Today, the Kindle waterproof edition is out and available for $90. On its face, that’s a pretty good deal. But it strikes me that it is 2019, and I am excited about a… waterproof Kindle (with audiobooks on the side).
The more I think about that, the more I realize Amazon is really getting away with the bare minimum with the Kindle.
For instance, turning pages still causes that ugly black and white refresh. Nearly all book covers look terrible. Responsiveness is debatable, and there’s a number of times I’ve swiped only to stay on the same page. And on my non-waterproof Kindle Paperwhite, dog hair constantly finds itself stuck in the gaps between the screen and chassis. Finally, no Kindle has even backlighting. Instead, splotches of LED light emanate from the bottom half of the display.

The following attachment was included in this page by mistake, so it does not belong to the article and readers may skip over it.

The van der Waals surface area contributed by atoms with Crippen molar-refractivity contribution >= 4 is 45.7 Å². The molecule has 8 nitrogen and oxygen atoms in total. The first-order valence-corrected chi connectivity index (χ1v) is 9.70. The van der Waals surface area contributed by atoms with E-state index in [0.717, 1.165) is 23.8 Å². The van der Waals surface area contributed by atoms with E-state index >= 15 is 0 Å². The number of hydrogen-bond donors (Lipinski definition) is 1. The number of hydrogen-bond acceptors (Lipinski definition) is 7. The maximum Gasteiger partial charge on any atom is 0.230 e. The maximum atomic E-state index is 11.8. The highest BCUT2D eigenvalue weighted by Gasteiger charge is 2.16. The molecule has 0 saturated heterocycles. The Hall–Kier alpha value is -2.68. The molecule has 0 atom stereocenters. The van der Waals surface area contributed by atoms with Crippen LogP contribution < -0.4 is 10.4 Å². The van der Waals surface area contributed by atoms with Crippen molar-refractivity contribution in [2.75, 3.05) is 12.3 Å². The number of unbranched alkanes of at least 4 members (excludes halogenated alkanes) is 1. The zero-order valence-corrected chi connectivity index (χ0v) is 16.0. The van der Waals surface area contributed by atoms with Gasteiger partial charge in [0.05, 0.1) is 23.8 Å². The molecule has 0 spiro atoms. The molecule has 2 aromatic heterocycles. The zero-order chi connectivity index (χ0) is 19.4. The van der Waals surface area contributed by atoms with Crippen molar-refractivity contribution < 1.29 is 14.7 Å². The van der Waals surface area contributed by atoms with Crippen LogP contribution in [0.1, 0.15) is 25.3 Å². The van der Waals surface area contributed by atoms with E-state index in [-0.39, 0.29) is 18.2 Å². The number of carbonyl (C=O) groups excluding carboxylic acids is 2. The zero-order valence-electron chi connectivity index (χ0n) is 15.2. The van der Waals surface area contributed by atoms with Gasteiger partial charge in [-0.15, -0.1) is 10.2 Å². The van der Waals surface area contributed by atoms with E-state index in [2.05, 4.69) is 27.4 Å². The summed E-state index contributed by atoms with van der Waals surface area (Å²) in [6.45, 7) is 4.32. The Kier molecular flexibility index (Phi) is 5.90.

But are these complaints enough to put the Kindle down in favor of the modern-day equivalent of firewood? No. But it’s annoying that the Kindle just… hasn’t gotten substantially better in terms of software, e-ink display capability, and build quality. Amazon, since the release of the Kindle, has barely strived for more than middling with its only successful consumer hardware product.
There are, of course, reasons that Amazon gets away with the bare minimum. It is the only ebook player with millions of customers already built in. I mean, sure, iBooks is an alternative, but only sort of. Who wants to read a book on a device that thrives on interrupting you?
Anyways. The Kindle is the best in its category. But that’s not because the Kindle is some great piece of hardware. It simply gets to set the bar because it has no competition. And unfortunately for us consumers, that bar is pretty low!